Erhardt, Martin. Upon a Ground – Improvisation on Ostinato Basses from the Sixteenth to the Eighteenth Centuries. Translated by Milo Machover. A hands-on guide for use in class, in a group or alone. For all instruments. Including two play-along CDs in 415 and 440Hz.
Edition Walhall Nr. 905, Verlag Franz Biersack, Magdeburg 2013 ISMN: M-50070-905-3
Erhardt’s book is a guide to playing divisions on a ground (improvisations on a bass line). This is the best approach to “classical” improv for small ensembles. Works great for mixed groups including strings, winds, and even singers.
Gooley, Dana. Fantasies of Improvisation: Free Playing in Nineteenth-Century Music. Oxford, 2018. This is the first comprehensive history of 19th C improv. (It’s history, not instruction; you won’t learn how to improvise anything.) Gooley describes key events and persons in the improv world of the 1800’s. To me his most interesting idea is that as actual improv declined, a body of popular ideas about improv, which he calls the “improvisation imaginary”, grew in its place. Makes sense, actually: since fewer people were trained in it, improv was perceived as mysterious, and found an important symbolic place in Romantic literature. Two other fun discoveries: 1. Carl Loewe improvised songs with piano accompaniment on poems provided by the audience. 2. A very popular form of public music-making was to “improvise a storm” on piano or organ. Maybe I should try that. I recommend this book highly.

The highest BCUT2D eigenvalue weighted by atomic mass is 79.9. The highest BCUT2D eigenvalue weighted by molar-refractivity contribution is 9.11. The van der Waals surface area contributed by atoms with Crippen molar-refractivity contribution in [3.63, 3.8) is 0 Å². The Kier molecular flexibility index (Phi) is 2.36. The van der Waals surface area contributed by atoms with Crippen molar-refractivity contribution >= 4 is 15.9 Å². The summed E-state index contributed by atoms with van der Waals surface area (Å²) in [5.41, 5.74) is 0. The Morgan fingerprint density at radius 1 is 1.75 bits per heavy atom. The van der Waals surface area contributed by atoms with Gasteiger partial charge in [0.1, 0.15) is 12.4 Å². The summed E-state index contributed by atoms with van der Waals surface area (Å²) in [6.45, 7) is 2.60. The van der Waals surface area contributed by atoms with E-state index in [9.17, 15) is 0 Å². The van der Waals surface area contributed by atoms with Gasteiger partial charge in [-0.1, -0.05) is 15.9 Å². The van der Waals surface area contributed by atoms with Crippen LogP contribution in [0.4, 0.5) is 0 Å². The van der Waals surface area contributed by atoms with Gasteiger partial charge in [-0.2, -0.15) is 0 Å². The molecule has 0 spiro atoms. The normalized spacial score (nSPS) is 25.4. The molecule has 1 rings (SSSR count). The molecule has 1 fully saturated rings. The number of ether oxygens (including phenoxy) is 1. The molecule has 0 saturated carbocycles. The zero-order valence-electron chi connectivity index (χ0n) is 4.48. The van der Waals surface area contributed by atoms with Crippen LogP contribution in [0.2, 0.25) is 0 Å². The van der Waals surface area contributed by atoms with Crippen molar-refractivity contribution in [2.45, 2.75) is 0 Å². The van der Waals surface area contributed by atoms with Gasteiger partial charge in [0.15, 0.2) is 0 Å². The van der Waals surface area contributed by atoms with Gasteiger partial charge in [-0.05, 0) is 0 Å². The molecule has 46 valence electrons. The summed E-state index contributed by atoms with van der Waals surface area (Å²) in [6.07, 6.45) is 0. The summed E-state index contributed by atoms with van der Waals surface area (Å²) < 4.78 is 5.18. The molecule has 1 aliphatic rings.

Gjerdingen, Robert. Music in the Galant Style. This is a book of musicology and theory that will (or rather, could) help you improvise. Gjerdingen proposes that Galant composers thought in “schemata” — that is, two-voice outlines. I’ve found that, after studying the schemata, it is possible to play spontaneous music that is stylistically legit, has good voice leading, etc. Gjerdingen is definitely on to something. Caveat: Gjerdingen is a brilliant scholar, not a pedagogue of improvisation. He will explain the schemata in beautiful detail but not really tell you how to start from scratch and incorporate them into your improvisational life. Still, this is required reading.
Gross, Austin. The Improvisation of Figuration Preludes and the Enduring Value of Bach Family Pedagogy. Journal of Music Theory Pedagogy. https://drive.google.com/file/d/0B0ZI8di-pEDvSnAxQlI3S0xCc0E/view
Hamilton, Kenneth. After the Golden Age: Romantic Pianism and Modern Performance. Oxford University Press, 2007. Hamilton takes a long look at the tradition of the solo recital. He argues that what we now think of as the formal, proper, traditional recital is a recent (and arbitrary) thing. Along the way he runs into some cheering facts about improvisation. A fun read, especially for those who love the history of performing traditions.
Hancock, Gerre. Improvising: How to Master the Art. New York and Oxford: Oxford University Press, 1994. Great book for organists. Somewhat geared toward a modern modal harmonic language rather than “classical”. Not for beginners!
Humphries, Carl. Improvisation Handbook.